Poly Network Hacker Starts Returning $600M Loot
The hacker has returned over $2 million so far on Polygon and Binance Smart Chain.
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The hacker behind yesterday’s $600 million Poly Network exploit has started to return the stolen funds.
Poly Network Hacker Returns Funds
It seems the Poly Network hacker has had a change of heart.
The perpetrator behind the biggest DeFi attack to date has started to return the stolen funds, on-chain data shows.
The reversal comes less than 24 hours after the hacker took over $600 million across Ethereum mainnet, Binance Smart Chain, and Polygon.
In the hours following the attack, the hacker started communicating with onlookers through notes attached to transactions on the Ethereum network. In the notes, the hacker jokingly put forward the idea of creating a new token and letting the holders decide where the stolen funds should go.
My guy, just stop and turn yourself in already pic.twitter.com/wqdnui2azl
— ChainLinkGod.eth ⬡ (@ChainLinkGod) August 10, 2021
However, the hacker’s most recent messages declared that they were “ready to return the fund,” prompting Poly Network to create a set of multisig wallets where the hacker could deposit the stolen funds.
Before starting to return the funds, the hacker created a new token called “The hacker is ready to surrender” and sent it to Poly Network’s wallet. The hacker then started transferring USDC to the same wallet over three transactions totaling $1.0101 million. They also sent $1.1 million worth of the Binance-peg Bitcoin token BTCB via Binance Smart Chain, along with $2 million worth of Shiba Inu and $600,000 in stablecoins on Ethereum.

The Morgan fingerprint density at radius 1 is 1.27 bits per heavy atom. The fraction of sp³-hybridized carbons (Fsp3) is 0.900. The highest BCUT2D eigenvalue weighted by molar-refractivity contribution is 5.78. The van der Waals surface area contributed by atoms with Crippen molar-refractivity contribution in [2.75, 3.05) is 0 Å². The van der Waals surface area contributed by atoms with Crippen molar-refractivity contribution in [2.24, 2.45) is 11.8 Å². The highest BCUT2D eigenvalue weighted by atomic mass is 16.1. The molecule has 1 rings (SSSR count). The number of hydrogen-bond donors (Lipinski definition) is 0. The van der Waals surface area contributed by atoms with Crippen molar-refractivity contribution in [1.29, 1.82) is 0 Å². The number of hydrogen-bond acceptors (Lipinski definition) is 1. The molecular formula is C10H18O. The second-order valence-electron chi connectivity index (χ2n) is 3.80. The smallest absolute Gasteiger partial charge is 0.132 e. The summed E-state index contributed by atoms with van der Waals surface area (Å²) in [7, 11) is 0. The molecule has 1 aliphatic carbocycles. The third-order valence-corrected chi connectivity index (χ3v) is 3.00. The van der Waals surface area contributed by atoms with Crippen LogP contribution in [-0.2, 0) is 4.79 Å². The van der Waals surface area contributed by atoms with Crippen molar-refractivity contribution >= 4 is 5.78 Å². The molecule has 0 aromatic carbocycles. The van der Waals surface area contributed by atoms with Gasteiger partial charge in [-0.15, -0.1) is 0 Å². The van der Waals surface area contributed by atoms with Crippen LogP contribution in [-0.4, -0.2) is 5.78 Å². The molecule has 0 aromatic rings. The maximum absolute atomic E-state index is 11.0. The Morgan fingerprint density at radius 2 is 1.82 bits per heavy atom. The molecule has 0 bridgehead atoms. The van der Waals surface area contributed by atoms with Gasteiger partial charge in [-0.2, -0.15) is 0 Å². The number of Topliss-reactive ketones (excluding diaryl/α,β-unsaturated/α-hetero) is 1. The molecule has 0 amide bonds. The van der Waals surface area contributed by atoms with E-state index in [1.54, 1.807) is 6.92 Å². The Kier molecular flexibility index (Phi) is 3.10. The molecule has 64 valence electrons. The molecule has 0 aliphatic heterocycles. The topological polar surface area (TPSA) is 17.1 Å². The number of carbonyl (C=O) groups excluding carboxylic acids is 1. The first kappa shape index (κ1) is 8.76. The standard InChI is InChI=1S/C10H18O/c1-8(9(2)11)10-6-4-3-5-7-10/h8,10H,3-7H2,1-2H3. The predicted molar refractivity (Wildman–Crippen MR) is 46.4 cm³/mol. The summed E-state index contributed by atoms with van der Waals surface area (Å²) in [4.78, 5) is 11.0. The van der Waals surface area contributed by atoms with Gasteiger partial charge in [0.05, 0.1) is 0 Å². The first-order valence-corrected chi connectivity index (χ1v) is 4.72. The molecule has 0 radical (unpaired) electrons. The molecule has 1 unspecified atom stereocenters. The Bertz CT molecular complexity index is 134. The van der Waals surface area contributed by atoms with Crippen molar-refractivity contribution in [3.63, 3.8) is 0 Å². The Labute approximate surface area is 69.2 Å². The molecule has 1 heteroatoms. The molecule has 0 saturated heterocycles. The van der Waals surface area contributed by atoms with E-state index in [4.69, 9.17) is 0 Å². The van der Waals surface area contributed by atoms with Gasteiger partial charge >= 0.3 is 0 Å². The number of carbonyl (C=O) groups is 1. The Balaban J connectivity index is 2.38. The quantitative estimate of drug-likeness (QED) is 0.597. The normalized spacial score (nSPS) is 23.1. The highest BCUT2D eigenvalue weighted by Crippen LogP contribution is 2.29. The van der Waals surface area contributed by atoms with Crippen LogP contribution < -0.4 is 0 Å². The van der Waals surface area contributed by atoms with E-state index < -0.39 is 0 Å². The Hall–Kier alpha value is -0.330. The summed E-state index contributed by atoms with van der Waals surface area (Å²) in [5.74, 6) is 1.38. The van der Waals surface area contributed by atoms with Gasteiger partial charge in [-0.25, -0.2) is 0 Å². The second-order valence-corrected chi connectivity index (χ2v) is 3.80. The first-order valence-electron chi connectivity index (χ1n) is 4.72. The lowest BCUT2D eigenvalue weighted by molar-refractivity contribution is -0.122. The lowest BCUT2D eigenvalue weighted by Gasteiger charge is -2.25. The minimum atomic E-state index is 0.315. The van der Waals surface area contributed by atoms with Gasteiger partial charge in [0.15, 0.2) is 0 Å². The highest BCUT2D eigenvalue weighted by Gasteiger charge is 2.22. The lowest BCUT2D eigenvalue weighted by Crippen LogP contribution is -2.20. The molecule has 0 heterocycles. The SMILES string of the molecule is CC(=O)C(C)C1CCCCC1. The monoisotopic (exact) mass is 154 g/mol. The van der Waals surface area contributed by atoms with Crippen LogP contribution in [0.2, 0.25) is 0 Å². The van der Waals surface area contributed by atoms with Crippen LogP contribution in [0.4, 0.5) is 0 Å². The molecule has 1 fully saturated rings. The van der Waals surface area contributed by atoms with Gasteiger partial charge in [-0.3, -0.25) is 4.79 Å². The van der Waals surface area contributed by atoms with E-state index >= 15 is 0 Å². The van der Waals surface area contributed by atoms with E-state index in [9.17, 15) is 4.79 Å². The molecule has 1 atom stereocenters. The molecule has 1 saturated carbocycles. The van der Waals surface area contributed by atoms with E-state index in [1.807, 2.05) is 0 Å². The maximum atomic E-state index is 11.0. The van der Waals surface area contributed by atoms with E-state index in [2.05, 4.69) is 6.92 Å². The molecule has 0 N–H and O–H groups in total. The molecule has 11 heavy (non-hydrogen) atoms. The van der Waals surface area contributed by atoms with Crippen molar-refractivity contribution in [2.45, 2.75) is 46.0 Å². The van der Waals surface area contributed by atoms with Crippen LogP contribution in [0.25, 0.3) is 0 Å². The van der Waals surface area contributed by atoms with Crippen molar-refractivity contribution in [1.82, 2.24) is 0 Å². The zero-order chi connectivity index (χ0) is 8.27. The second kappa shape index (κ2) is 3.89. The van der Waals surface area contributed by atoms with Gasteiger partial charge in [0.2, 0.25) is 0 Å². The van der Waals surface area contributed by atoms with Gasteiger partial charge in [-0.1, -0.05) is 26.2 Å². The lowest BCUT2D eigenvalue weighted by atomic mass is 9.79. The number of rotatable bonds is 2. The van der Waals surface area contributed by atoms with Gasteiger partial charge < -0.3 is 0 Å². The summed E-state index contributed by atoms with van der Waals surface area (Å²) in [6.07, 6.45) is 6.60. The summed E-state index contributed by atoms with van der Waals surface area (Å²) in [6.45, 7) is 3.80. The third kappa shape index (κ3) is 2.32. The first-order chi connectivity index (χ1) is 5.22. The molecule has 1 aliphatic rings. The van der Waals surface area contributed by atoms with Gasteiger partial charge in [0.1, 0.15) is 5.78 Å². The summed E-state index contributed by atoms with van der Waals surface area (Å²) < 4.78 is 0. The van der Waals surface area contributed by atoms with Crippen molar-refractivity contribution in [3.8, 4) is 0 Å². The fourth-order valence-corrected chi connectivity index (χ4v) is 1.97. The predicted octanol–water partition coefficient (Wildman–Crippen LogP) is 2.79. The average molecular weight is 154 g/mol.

Although only around $4.7 million has been returned so far, it indicates that the hacker wants to make Poly Network whole again. The decision to return the funds may also be due to the blockchain security firm SlowMist identifying key information about the hacker, such as an email address, IP information, and device fingerprint. Additionally, the funds used to conduct the hack have been traced to the Hoo exchange, further compromising the hacker’s identity.
Update: This article has been updated to include additional funds returned by the hacker.
Disclaimer: At the time of writing this feature, the author owned BTC and ETH.